I spent a few days a while back in a board meeting for a national astronomy organization and noticed a property of the population in that room: Out of about 40 people, about a third were women. And these were powerful women, too: professors, observatory directors and the like. Nor were they wallflowers. Their contributions to the meeting exceeded their proportion.
In my long career, I had never before been in a room like that, and the difference in tone, conversation, respect, and professionalism was unlike any I have experienced. I can't prove it was the presence of women that made the difference - it could just be that astronomers are better people all around, a possibility I cannot really refute - but it seemed to me that the difference stemmed from the demographics.
The meeting was one-third women, but of course in private conversation, when pressed, the women I spoke to complained that things weren't equal yet. We all have our reference points.
But let's back up for a moment and think about the main point: In a room responsible for overseeing the budget and operation of major astronomical observatories, including things like the Hubble telescope, women played a major role. The contrast with computing is stark.
It really got me thinking. At dinner I asked some of the women to speak to me about this, how astronomy became so (relatively) egalitarian. And one topic became clear: role models. Astronomy has a long history of women active in the field, going all the way back to Caroline Herschel in the early 19th century. Women have made huge contributions to the field. Dava Sobel just wrote a book about the women who laid the foundations for the discovery of the expansion of the universe. Just a couple of weeks ago, papers ran obituaries of Vera Rubin, the remarkable observational astronomer who discovered the evidence for dark matter. I could mention Jocelyn Bell, whose discovery of pulsars got her advisor a Nobel (sic).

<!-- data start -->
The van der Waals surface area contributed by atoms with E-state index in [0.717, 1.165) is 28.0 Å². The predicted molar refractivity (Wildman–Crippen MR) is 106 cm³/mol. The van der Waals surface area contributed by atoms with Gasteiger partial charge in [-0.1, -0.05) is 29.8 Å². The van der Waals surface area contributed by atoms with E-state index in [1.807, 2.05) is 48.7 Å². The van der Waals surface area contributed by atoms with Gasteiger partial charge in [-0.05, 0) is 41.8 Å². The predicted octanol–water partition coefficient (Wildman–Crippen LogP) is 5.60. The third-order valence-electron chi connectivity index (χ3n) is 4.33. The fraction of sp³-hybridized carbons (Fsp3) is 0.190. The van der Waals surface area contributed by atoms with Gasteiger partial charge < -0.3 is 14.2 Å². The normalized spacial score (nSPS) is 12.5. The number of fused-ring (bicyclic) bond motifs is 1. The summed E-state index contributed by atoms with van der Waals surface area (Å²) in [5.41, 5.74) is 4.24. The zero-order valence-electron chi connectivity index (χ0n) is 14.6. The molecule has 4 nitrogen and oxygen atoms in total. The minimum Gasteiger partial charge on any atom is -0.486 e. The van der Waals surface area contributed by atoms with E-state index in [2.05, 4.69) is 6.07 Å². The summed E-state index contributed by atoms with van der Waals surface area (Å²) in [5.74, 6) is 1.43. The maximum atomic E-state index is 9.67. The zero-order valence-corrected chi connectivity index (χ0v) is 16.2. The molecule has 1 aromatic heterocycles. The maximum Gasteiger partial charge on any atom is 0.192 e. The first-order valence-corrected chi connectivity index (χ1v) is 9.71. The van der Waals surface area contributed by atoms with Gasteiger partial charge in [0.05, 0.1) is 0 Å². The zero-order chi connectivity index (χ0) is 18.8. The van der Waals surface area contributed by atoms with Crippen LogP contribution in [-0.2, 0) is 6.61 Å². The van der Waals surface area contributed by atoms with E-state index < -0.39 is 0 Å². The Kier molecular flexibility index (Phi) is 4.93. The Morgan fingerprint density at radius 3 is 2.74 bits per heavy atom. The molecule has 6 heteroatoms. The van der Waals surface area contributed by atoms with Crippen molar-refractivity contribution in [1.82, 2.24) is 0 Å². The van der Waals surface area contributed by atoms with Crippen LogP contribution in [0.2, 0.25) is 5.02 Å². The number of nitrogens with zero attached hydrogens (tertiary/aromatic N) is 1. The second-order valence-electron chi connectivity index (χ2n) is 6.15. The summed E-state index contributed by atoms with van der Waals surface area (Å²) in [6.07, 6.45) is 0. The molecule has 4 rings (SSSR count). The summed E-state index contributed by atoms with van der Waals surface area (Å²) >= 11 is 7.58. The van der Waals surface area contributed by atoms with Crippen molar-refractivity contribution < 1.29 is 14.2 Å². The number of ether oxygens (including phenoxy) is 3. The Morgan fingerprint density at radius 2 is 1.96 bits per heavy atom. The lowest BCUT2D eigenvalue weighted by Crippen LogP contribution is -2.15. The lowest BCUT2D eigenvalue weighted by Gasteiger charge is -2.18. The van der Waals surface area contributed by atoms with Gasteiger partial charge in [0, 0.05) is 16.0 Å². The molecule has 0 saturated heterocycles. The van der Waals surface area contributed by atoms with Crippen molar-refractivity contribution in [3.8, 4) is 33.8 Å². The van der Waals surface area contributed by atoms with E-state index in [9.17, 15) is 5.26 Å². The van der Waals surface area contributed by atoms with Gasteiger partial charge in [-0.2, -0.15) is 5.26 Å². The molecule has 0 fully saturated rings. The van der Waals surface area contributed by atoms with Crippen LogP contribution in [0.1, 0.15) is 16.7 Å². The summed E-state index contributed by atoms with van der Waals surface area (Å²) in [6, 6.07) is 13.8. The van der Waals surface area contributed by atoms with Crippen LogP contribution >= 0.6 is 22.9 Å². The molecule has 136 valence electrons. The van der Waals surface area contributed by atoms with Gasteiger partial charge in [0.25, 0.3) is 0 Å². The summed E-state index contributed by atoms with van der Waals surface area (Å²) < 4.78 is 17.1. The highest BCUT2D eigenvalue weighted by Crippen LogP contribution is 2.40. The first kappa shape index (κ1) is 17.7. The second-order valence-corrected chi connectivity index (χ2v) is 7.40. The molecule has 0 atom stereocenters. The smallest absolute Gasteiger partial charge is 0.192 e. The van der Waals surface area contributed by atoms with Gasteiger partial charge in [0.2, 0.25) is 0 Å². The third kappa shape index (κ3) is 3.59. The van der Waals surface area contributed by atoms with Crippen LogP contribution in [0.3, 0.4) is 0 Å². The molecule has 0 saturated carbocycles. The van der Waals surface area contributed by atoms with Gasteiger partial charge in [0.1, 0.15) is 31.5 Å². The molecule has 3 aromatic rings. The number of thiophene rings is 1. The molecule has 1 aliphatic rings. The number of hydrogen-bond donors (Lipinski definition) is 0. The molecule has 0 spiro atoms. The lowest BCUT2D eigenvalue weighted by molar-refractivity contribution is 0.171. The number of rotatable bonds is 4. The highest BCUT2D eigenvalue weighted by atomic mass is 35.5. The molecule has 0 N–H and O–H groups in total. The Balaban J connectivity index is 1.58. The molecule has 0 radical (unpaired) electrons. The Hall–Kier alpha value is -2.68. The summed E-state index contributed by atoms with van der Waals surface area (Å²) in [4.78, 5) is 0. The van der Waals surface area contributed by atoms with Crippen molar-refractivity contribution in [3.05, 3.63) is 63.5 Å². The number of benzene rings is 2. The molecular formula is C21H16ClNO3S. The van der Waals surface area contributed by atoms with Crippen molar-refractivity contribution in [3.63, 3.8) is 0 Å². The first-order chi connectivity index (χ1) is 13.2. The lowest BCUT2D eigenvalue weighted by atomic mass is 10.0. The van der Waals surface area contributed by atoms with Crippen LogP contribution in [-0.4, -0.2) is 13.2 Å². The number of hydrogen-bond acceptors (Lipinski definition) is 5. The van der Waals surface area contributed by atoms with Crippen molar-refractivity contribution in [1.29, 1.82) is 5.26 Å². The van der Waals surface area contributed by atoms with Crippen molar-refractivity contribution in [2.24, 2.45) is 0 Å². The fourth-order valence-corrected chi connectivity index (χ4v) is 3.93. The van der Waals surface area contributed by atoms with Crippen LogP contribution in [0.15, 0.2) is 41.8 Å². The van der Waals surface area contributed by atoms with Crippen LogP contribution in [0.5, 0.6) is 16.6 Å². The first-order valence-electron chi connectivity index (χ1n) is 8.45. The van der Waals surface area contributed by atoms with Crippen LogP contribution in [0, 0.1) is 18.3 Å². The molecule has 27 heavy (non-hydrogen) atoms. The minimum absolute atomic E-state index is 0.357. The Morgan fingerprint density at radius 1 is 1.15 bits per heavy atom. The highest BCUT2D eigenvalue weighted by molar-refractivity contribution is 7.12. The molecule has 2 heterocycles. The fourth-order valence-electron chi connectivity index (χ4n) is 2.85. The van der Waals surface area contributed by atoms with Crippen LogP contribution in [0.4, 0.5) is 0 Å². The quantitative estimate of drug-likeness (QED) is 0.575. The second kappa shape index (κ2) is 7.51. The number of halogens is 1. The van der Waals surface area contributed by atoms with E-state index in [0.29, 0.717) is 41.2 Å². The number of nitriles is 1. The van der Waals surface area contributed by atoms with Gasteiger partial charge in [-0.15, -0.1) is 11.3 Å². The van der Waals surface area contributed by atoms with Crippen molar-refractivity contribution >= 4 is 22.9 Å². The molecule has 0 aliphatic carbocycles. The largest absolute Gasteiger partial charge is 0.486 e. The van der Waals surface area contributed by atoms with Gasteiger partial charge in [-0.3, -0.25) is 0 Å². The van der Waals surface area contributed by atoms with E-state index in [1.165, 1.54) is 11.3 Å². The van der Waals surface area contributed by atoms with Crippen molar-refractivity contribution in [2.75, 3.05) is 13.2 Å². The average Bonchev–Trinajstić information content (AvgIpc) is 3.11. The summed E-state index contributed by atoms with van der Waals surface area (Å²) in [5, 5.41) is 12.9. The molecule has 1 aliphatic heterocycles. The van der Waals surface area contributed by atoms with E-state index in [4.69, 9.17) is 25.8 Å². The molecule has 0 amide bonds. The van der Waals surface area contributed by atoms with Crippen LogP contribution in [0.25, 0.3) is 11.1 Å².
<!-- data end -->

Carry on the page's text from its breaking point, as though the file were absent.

The most famous astronomer I met growing up was Helen Hogg, the (adopted) Canadian astronomer at David Dunlap Observatory outside Toronto, who also did a fair bit of what we now call outreach.
The women at the meeting spoke of this, a history of women contributing, of role models to look up to, of proof that women can make major contributions to the field.
What can computing learn from this?
It seems we're doing it wrong. The best way to improve the representation of women in the field is not to recruit them, important though that is, but to promote them. To create role models. To push them into positions of influence. Women leave computing in large numbers because they don't see a path up, or because the culture makes them unwelcome. More women excelling in the field, famous women, brilliant women, would be inspiring.
Men have the power to help fix those things, but they also should have the courage to cede the stage to women more often, to fight the stupid bias that keeps women from excelling in the field. It may take proactive behavior, like choosing a women over a man when growing your team, just because, or promoting women more freely.
But as I see it, without something being done to promote female role models, the way things are going computing will still be backwards a hundred years from now.
Color blindness is an inaccurate term. Most color-blind people can see color, they just don't see the same colors as everyone else. Ther...
Here is the text of the talk I gave at the Go SF meeting in June, 2012. This is a personal talk. I do not speak for anyone else on the Go...
I've been trying on and off to find a nice way to deal with setting options in a Go package I am writing. Options on a type, that is. T...
(Here's another resurrected post from April 30, 2012. Answers in a followup.) People objected that there was no Exit item on the main...